Worldwide Paper Company
Group 2 Case Analysis
Brian Burke, John Lafferty
FIN 790 Winter 2015
Seminar in Finance
Dr. Samuel H. Szewczyk
Lebow School of Business
February 9, 2015
Blue Ridge Mill is a wood mill owned by Worldwide Paper Company and supplies wood pulp for the company for use in paper production. Blue Ridge Mill bought its wood supply from Shenandoah Mill’s excess production of shortwood that was processed from its longwood supplies. In 2006, Bob Prescott, the controller for Blue Ridge Mill, was considering a project that would give Blue Ridge Mill the capability to process longwood into shortwood, which would eliminate the need to purchase from Shenandoah Mill, as well as compete with Shenandoah Mill in the shortwood market.
The project would provide Blue Ridge Mill with a new longwood yard, giving the mill the ability to produce shortwood, a required input for paper production, from longwood. The project would also product excess shortwood that would allow Blue Ridge Mill to sell shortwood as an additional revenue source, competing with their current shortwood supplier. Construction for project would begin in 2007 and production would begin in 2008. The project will cost $18 million, with $16 million in 2007 and an additional $2 million in 2008. The $18 million investment will be depreciated using the straight-line method for six years and a zero salvage value. Although, the equipment is believed to be able to be sold at the end of the project for $1.8 million.
The main purpose of the project is to save on operational costs by producing shortwood. The cost savings is estimated to be $2 million in the first year and $3.5 million in the following five years. In addition, the longwood yard would provide enough capacity to allow Blue Ridge Mill to sell shortwood on the market. Bob Prescott confidently estimates that shortwood sales in 2008 will be $4 million, and will increase to $10 million in the remaining five years. There are also expenses from the new shortwood sales as well as tax expenses. Cost of goods sold (COGS) is estimated to be 75% of the new shortwood revenue. In addition, Sales, General and Administration (SG&A) expenses are estimated at 5% of the additional revenue. Blue Ridge Mill will also need to invest working capital as sales increase. The additional working capital required is estimated at 10% of the change in revenues from the previous year. However, the investment in working capital is fully recovered at the end of the project. Finally, the income tax rate for the company is 40% of earnings. Table 1 below shows all of the incremental cash flows as a result of this project.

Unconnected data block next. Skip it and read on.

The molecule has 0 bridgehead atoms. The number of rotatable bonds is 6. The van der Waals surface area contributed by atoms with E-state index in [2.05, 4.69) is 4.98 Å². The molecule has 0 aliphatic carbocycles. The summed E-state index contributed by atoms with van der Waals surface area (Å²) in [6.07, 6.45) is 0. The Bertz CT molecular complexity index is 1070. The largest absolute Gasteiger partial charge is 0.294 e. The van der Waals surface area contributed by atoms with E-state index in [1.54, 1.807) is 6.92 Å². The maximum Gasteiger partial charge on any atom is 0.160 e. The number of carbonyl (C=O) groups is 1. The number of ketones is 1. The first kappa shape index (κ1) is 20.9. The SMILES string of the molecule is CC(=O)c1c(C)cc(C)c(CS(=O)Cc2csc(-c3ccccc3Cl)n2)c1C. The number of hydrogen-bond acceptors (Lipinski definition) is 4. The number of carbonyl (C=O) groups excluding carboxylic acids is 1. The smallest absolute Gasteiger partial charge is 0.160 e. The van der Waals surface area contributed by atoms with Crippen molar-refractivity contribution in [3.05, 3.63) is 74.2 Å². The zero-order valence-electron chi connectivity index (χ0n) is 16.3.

Table 1: Longwood Yard Project Free Cash Flows
The internal rate of return (IRR) from the free cash flows of the project based on the estimates given by Bob Prescott is 11.30%, which is lower than the company’s published hurdle rate of 15%. However, that hurdle rate was calculated 10 years ago when the 30 year Treasury Bond was around 10%, more than double current interest rates (see table 2 below). Therefore, it is recommended that a weighted average return rate (WACC) be calculated and used as that hurdle rate. In order to calculate the WACC, the cost of debt and the cost of equity must be calculated first based on the information provided by the case. The interest rates and market risk premium are found in Table 2, and the company’s balance data, bond rating, Beta, and tax rate are found in Table 3. It is assumed that the debt and equity listed in Table 3 represents all of the debt and equity for the company.
The cost of debt is the weighted average cost of each debt held by the company. Table shows two debts to include: a bank loan payable at 6.38% (LIBOR + 1%) and Long Term debt. LIBOR is a floating interest rate that changes daily. However, since the bank loan is only a small...
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